'I can haz moar viewers?'
Yes, puss, you can - as long as you keep ignoring your humans.
New research from Massey University has discovered why cat videos are more popular than, say, dog or baby videos: the latter are equally "cute", but comparably far less popular.
The answer, according to Massey University media studies lecturer Radha O'Meara, who viewed hundreds of cat videos online in conducting the research, is in the watching.
The hours of viewing provided O'Meara with a "rare insight" into the appeal of cat videos, which she said was driven by the cats' indifference to the camera.
People liked watching videos of animals who did not know, or seemed oblivious to the fact, they were being watched, O'Meara said.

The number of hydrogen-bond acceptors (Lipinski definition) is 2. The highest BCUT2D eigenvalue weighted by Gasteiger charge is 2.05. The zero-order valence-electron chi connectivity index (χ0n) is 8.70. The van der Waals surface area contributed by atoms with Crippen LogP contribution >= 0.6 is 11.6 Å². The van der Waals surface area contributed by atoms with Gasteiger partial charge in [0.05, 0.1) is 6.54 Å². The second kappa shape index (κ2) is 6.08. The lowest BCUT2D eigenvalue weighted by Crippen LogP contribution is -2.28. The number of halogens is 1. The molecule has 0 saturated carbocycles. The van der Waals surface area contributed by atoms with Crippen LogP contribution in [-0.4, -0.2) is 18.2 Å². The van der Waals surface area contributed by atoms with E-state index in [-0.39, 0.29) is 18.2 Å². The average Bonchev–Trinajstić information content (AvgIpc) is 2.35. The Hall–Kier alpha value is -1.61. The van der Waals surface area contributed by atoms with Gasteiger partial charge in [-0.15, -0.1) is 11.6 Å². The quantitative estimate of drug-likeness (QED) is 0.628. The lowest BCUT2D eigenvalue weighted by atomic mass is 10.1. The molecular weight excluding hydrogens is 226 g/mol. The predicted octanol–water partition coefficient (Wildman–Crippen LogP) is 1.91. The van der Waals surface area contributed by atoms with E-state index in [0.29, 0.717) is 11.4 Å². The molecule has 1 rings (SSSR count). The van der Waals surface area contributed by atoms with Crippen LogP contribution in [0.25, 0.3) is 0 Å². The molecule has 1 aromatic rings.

"Cat videos are comparably much more popular and cats don't seem to acknowledge the camera at all and just do whatever they like, they are oblivious to it."
O'Meara said that a cat's indifference to being watched was rare in a consumer culture increasingly driven by surveillance.
"The cats' apparent uninhibited behaviour gives the viewer the illusion of voyeuristically catching a glimpse of a self-sufficient world.
"I think that's really appealing to audiences who are so used to being under the gaze of the camera these days."
Watching cat videos gave viewers dual pleasures, and allowed them to imagine a world without surveillance, while experiencing the power of using surveillance without causing problems for those being watched, she said.
"Ultimately cat videos enable viewers to carry out their own surveillance, and we do so with the gleeful abandon of a kitten jumping in a tissue box."
However, Dr O'Meara said this carelessness was an illusion for the viewer, who's online viewing was tracked and sold as consumer data.
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